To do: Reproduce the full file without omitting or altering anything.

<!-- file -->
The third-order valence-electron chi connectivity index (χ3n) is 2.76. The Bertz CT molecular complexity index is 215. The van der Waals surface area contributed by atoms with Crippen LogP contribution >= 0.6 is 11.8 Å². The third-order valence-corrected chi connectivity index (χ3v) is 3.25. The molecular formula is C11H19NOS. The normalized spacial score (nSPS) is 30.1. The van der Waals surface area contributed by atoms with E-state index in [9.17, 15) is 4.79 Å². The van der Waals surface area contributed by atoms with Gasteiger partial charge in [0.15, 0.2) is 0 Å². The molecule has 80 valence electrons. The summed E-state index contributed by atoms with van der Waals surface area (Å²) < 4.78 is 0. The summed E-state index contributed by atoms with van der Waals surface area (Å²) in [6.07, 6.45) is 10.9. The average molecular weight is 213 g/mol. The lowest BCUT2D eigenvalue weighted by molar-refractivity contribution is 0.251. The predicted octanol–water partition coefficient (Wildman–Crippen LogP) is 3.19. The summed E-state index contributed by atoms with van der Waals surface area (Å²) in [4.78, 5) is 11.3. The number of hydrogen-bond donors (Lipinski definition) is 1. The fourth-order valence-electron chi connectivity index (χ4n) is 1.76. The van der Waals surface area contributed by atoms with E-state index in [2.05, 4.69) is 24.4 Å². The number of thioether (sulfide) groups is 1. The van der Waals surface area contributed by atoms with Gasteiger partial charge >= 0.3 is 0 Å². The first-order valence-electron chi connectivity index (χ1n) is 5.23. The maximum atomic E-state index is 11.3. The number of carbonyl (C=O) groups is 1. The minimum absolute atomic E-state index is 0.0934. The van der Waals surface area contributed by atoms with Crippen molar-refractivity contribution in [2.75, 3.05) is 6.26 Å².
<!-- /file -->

The third-order valence-electron chi connectivity index (χ3n) is 2.76. The Bertz CT molecular complexity index is 215. The van der Waals surface area contributed by atoms with Crippen LogP contribution >= 0.6 is 11.8 Å². The third-order valence-corrected chi connectivity index (χ3v) is 3.25. The molecular formula is C11H19NOS. The normalized spacial score (nSPS) is 30.1. The van der Waals surface area contributed by atoms with E-state index in [9.17, 15) is 4.79 Å². The van der Waals surface area contributed by atoms with Gasteiger partial charge in [0.15, 0.2) is 0 Å². The molecule has 80 valence electrons. The summed E-state index contributed by atoms with van der Waals surface area (Å²) < 4.78 is 0. The summed E-state index contributed by atoms with van der Waals surface area (Å²) in [6.07, 6.45) is 10.9. The average molecular weight is 213 g/mol. The lowest BCUT2D eigenvalue weighted by molar-refractivity contribution is 0.251. The predicted octanol–water partition coefficient (Wildman–Crippen LogP) is 3.19. The summed E-state index contributed by atoms with van der Waals surface area (Å²) in [4.78, 5) is 11.3. The number of hydrogen-bond donors (Lipinski definition) is 1. The fourth-order valence-electron chi connectivity index (χ4n) is 1.76. The van der Waals surface area contributed by atoms with E-state index in [2.05, 4.69) is 24.4 Å². The number of thioether (sulfide) groups is 1. The van der Waals surface area contributed by atoms with Gasteiger partial charge >= 0.3 is 0 Å². The first-order valence-electron chi connectivity index (χ1n) is 5.23. The maximum atomic E-state index is 11.3. The number of carbonyl (C=O) groups is 1. The minimum absolute atomic E-state index is 0.0934. The van der Waals surface area contributed by atoms with Crippen molar-refractivity contribution in [2.75, 3.05) is 6.26 Å².